Water kefir is a fermented sweetened drink, made with grains, sugar and water. It resembles a cross between a drinkable yogurt and kombucha. Kombucha is also a fermented sweetened drink, but it is made with tea and sugar. Both of these drinks are often consumed for their probiotic health benefits.

Kombucha Recipe


1/2 cup water kefir powder or starter culture packet

1/4 cup sugar (or other sweetener)

Filtered water

Water kefir is a fermented beverage made with sugar and water. The sugar feeds the bacteria and yeast which then multiply, forming a gelatinous mass known as a SCOBY (Symbiotic Colony of Bacteria and Yeast). The SCOBY can be reused to make new batches of water kefir.

You can make water kefir using either store-bought or homemade kombucha. You can also use homemade kombucha tea but it requires one extra step at the end: removing the SCOBYs from your kombucha (which will have formed in the bottom of your jar) before adding to your water kefir mixture.

Water Kefir With Kombucha Recipe


1 cup organic sugar

2 quarts filtered water (chlorine-free)

1-2 Tbsp fresh ginger juice (optional)

Water kefir with kombucha recipe

What you need:

1 cup sugar (or maple syrup)

Water Kefir Grains (about 2 tablespoons)

Kombucha SCOBY (about 1 teaspoon)

1 gallon of water, divided into two large jars

8-ounce glass jars, lids, and airlocks (or other containers)

Optional: dried fruit or fruit juice (to taste)

What to do:

In a large pot, bring the sugar and 1 gallon of water to a boil. Remove from heat and allow to cool completely. (You can speed up the cooling process by placing the pot in an ice bath.) When cool, pour half of your cooled liquid into each jar. Add one tablespoon of water kefir grains to each jar and set aside for 24 hours at room temperature. After 24 hours, add one teaspoon of kombucha SCOBY to each jar and return them to their places for another 24 hours. After 48 hours you can check the progress of your brews by opening one of them up. If there is no visible sign of fermentation — bubbles rising from bottom to top — add another teaspoon or so of each culture and leave them alone again until they start bubbling vigorously.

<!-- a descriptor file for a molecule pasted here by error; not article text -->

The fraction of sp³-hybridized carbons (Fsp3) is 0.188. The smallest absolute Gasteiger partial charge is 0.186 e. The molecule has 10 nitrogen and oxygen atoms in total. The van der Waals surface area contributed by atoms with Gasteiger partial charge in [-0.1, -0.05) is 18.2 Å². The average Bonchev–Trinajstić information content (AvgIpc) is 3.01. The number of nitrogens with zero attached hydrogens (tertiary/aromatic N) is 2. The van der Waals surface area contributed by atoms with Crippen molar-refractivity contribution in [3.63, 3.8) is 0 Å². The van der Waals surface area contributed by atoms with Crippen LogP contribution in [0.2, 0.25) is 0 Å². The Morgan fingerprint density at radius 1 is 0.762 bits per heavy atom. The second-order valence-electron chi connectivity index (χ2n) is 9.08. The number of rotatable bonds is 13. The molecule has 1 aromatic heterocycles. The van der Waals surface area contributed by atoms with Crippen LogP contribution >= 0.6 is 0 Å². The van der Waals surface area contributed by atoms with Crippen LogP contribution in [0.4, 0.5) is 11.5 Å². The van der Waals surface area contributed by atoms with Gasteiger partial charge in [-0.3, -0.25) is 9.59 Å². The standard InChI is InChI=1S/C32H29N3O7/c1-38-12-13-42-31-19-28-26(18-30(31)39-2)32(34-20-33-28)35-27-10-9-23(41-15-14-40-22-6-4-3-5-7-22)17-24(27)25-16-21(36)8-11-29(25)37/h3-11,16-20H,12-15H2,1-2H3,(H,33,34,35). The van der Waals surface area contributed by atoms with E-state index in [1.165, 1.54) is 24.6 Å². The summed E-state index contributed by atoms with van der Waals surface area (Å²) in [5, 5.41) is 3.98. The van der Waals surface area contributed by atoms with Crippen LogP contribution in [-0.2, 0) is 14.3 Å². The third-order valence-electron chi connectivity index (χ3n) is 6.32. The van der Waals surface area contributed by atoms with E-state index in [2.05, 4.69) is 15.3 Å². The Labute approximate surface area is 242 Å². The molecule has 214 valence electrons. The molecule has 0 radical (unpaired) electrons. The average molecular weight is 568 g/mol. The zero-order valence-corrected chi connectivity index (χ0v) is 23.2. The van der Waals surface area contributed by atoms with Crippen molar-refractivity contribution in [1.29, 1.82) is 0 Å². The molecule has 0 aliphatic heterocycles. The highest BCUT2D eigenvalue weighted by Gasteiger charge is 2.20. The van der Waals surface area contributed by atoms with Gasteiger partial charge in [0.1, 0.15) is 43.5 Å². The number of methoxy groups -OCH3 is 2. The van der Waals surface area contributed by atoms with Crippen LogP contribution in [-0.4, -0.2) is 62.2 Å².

Water kefir is a fermented, probiotic beverage made from water and sugar. The fermentation process creates an acidic liquid that’s similar to soda.

Water kefir can be made at home with just a few simple ingredients: water, sugar, a starter culture and kefir grains. It’s also possible to purchase water kefir powder or dried kefir grains from health food stores.

Kombucha is a fizzy, sweetened tea that’s been fermented with yeast and bacteria for several days. Kombucha can be made at home but it’s also available for purchase at many natural food stores and online retailers.

Water kefir is a fermented drink made with water, sugar, and kefir grains. It’s similar to kombucha tea and milk kefir. The process for making water kefir is very similar to making kombucha. You’ll need to first make your own kefir starter culture, which involves culturing milk and adding it to a new batch of sweetened tea.

The kefir grains are responsible for fermenting the sweetened tea by converting the sugars into lactic acid. The high acid content gives water kefir its tangy taste (similar to sourdough bread or yogurt).

Water kefir can be flavored with a variety of ingredients including fruit juice concentrates, herbs and spices, and fresh fruit pieces. Water kefir is often used as the base for smoothies or milkshakes because it has a mild flavor that blends well with other ingredients.

Water kefir is a fermented beverage made from sugar water, live cultures and a small amount of fruit juice. It is similar to kombucha, but it has a different flavor profile and is less effervescent. Water kefir is commonly brewed in glass jars or bottles, but if you want to brew larger amounts or use plastic containers, you can still do so with a few simple adjustments.

You can make water kefir with store-bought kombucha or homemade kombucha, although the starter culture for water kefir will be different than the one used for kombucha. The two beverages are often confused because they are both fermented beverages containing yeast and bacteria; however, their chemical compositions and fermentation processes are quite different.

Water Kefir With Kombucha Recipe


1/2 cup sugar (or 1 cup if making a larger volume)

1/2 cup water (or 1 cup if making a larger volume)

1 package of water kefir starter culture (available online or at health food stores).

Water Kefir With Kombucha Recipe

The first time I tried kefir, it was in the form of water kefir. I have to admit that I didn’t know what it was at the time, but when the bottle arrived in the mail, I was curious. It looked like a small container full of tiny grains and smelled slightly sweet with a hint of vinegar.

I poured some into an empty bottle, added sugar and then some juice. Then I added some brewing starter liquid and let it sit out on my counter for about a week. When I tasted it, it was delicious! To me, it tastes just like kombucha without all of the sugar or caffeine. In fact, if you like kombucha but don’t want all of those extra ingredients, then this is for you!

What are Water Kefirs?

Water kefirs are small round gelatinous balls that are made from water, sugar and yeast cultures that feed on sugar to produce carbon dioxide gas (CO2), lactic acid and other organic acids along with beneficial vitamins and minerals into an effervescent drink similar to soda pop with carbonation bubbles formed during fermentation expelling CO2 gas through the top layer.